Conqueror and king of Macedonia, Alexander the Great was born on July 20, 356 B.C., in Pella, Macedonia. During his leadership, from 336 to 323 B.C., he united the Greek city-states and led the Corinthian League. He also became the king of Persia, Babylon and Asia, and created Macedonian colonies in the region. While considering the conquests of Carthage and Rome, Alexander died of malaria in Babylon, Persia (now Iraq), on June 13, 323 B.C.
Leonardo da Vinci
Born on April 15, 1452, in Vinci, Italy, Leonardo da Vinci was concerned with the laws of science and nature, which greatly informed his work as a painter, sculptor, inventor and draftsmen. His ideas and body of work—which includes “Virgin of the Rocks,” “The Last Supper,” “Leda and the Swan” and “Mona Lisa”—have influenced countless artists and made da Vinci a leading light of the Italian Renaissance.
Kong Qui, better known as Confucius, was born in 551 B.C. in the Lu state of China. His teachings, preserved in the Analects, focused on creating ethical models of family and public interaction, and setting educational standards. He died in 479 B.C. Confucianism later became the official imperial philosophy of China, and was extremely influential during the Han, Tang and Song dynasties.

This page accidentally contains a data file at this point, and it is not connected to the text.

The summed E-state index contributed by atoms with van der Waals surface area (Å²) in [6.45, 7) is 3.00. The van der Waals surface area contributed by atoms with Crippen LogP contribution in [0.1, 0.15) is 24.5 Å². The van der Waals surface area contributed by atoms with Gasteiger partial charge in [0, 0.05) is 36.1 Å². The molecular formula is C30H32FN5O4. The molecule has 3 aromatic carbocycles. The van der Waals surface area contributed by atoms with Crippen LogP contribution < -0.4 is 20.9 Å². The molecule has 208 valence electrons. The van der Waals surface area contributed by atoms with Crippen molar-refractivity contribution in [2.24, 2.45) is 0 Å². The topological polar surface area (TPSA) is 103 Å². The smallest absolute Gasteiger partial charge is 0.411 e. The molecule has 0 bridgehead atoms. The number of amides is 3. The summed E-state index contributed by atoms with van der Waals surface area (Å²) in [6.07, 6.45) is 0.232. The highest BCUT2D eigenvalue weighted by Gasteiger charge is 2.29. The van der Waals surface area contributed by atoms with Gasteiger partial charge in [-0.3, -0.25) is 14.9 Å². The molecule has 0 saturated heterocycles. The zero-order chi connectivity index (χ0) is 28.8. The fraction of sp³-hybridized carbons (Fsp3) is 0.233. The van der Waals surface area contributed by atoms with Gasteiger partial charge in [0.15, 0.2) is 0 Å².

Gaius Julius Caesar was a Roman general, statesman, Consul, and notable author of Latin prose. He played a critical role in the events that led to the demise of the Roman Republic and the rise of the Roman Empire. In 60 BC, Caesar, Crassus, and Pompey formed a political alliance that was to dominate Roman politics for several years. Their attempts to amass power through populist tactics were opposed by the conservative ruling class within the Roman Senate, among them Cato the Younger with the frequent support of Cicero. Caesar’s victories in the Gallic Wars, completed by 51 BC, extended Rome’s territory to the English Channel and the Rhine. Caesar became the first Roman general to cross both when he built a bridge across the Rhine and conducted the first invasion of Britain.
Homer (700-800 BC), commonly credited as the Greek poet and author of Western Literature’s first and most influential works Iliad (c. 750-725 BC) and its sequel Odyssey (c. 743-713 BC). For hundreds of years these two works of Homer, written in ancient formal Ionic Greek diction mixed with dialect, have been the subject of numerous translations and interpretations.
Pythagoras of Samos was an Ionian Greek philosopher, mathematician, and founder of the religious movement called Pythagoreanism. He was born on the island of Samos, and might have travelled widely in his youth, visiting Egypt and other places seeking knowledge. Around 530 BC, he moved to Croton, in Magna Graecia. Pythagoras made influential contributions to philosophy and religion in the late 6th century BC. He is often revered as a great mathematician, mystic, and scientist and is best known for the Pythagorean theorem which bears his name. It was said that he was the first man to call himself a philosopher, or lover of wisdom, and Pythagorean ideas exercised a marked influence on Plato, and through him, all of Western philosophy.